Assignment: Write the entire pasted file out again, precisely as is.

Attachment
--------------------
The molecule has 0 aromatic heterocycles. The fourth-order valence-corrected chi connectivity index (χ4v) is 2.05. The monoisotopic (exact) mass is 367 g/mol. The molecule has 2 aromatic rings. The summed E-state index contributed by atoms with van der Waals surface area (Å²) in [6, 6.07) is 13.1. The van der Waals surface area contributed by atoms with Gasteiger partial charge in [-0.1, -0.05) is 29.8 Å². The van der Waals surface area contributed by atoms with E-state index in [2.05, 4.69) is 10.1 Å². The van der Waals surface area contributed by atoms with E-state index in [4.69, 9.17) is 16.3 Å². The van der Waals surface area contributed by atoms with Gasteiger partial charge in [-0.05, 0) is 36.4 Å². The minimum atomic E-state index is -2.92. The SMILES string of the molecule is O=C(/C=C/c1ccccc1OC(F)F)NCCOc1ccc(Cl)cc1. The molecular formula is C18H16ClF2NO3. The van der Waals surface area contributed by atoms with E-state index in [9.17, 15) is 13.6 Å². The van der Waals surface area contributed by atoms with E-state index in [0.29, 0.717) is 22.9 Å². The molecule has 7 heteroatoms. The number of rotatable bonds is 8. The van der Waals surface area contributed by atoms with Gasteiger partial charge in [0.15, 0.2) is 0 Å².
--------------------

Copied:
The molecule has 0 aromatic heterocycles. The fourth-order valence-corrected chi connectivity index (χ4v) is 2.05. The monoisotopic (exact) mass is 367 g/mol. The molecule has 2 aromatic rings. The summed E-state index contributed by atoms with van der Waals surface area (Å²) in [6, 6.07) is 13.1. The van der Waals surface area contributed by atoms with Gasteiger partial charge in [-0.1, -0.05) is 29.8 Å². The van der Waals surface area contributed by atoms with E-state index in [2.05, 4.69) is 10.1 Å². The van der Waals surface area contributed by atoms with E-state index in [4.69, 9.17) is 16.3 Å². The van der Waals surface area contributed by atoms with Gasteiger partial charge in [-0.05, 0) is 36.4 Å². The minimum atomic E-state index is -2.92. The SMILES string of the molecule is O=C(/C=C/c1ccccc1OC(F)F)NCCOc1ccc(Cl)cc1. The molecular formula is C18H16ClF2NO3. The van der Waals surface area contributed by atoms with E-state index in [9.17, 15) is 13.6 Å². The van der Waals surface area contributed by atoms with E-state index in [0.29, 0.717) is 22.9 Å². The molecule has 7 heteroatoms. The number of rotatable bonds is 8. The van der Waals surface area contributed by atoms with Gasteiger partial charge in [0.15, 0.2) is 0 Å².